The original show, which first aired in October 2000, became a timely, relatable, and clever reflection of the millennial generation. Interwoven with early 2000s trending pop culture phenomena, the show depicted fascination with social media and addiction to technology while showcasing younger generational traits of curiosity, ambition, and progressiveness. It follows the life of a spontaneous, coffee-obsessed single mother, Lorelai Gilmore, and her quirky but diligent daughter, Rory Gilmore, as they maneuver about their lives in and around their quaint town of Stars Hollow, Connecticut.The revival takes place over a one-year period, with each 90-minute episode corresponding to a season of weather. In “Winter,” the first episode, every character is re-introduced with significant changes in their life events. “Spring” brings about more complexity and chaos in the characters’ lives. “Summer” and “Fall” are risky in the sense that every character is put in a new—but not necessarily flattering—light. Old character flaws resurface, but new ones, which were quite unexpected, are revealed as well. Spending a year with the Gilmore girls and company guarantees major conflicts, hence the complexity of each episode.
The show’s characters are at a modern-day point in their careers and lives. Rory is now a multi-tasking journalist in between jobs and a permanent home. Throughout the episodes, she embarks on a mission to determine what makes her successful and brings her the most fulfillment. Lorelai, meanwhile, struggles to maintain her relationship with her traditional, reputation-obsessed mother, Emily Gilmore, after a significant loss in the family, as well as with her partner, Luke. Yes, the show does pick up where it left off, but there are plenty of surprises and subtle connections to our generation that make the show more contemporary.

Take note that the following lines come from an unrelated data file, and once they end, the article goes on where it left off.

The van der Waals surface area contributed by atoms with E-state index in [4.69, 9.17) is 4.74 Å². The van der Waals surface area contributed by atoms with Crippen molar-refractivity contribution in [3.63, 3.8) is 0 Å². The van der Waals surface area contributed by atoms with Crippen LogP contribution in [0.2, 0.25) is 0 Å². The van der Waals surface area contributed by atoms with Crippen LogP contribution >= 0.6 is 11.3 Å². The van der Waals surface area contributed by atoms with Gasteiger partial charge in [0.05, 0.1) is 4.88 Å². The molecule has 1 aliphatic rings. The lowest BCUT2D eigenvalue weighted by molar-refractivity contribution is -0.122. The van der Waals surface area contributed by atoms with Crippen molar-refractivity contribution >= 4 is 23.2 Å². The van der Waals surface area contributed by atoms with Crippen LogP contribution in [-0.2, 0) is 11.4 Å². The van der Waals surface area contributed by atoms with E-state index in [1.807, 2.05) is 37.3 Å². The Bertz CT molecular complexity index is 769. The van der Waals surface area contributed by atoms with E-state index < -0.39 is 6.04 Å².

The creators knew there was a lot of catching up to do in terms of adapting the show to fit our modern day and age. There are moments, like passersby taking selfies in the town center, customers impatiently asking for the Wifi password at Luke’s Diner, or Kirk starting his own car-service named Ööö-ber that solidify the show’s commitment to making the series current. Despite this modernization, ever-present are the inside jokes and nostalgic feel of the original show.
As high school students, we barely missed the cutoff for the millennial generation. It’s quite intriguing to see how someone our age in 2000 is going about her life today as an adult. Even now, Rory is unsure of what to do with her life and the manner in which she will progress. The plans she created and promised to stick by as a teenager haven’t exactly come through, but that isn’t necessarily a bad thing. The people in her life who have supported her for so long continue to empathize and remain loyal to her. She slowly becomes more comfortable with the fact that it takes time to achieve goals and, even as an adult, she cannot pursue everything at once. She learns to value delayed gratification, just like her mother did at important moments in Rory’s gradual development.
The millennial generation has stuck by Gilmore Girls for almost a decade, and now an opportunity exists for our post-millennial generation to tag along as well. The final four words of the last “Fall” episode leaves the story with a major plot twist. It is entirely possible that this glimpse into the year-in-a-life series will continue. Who knows? In ten years, it could be our generation feeling nostalgic and teary-eyed as we sit down with old friends to watch the next Gilmore Girls revival.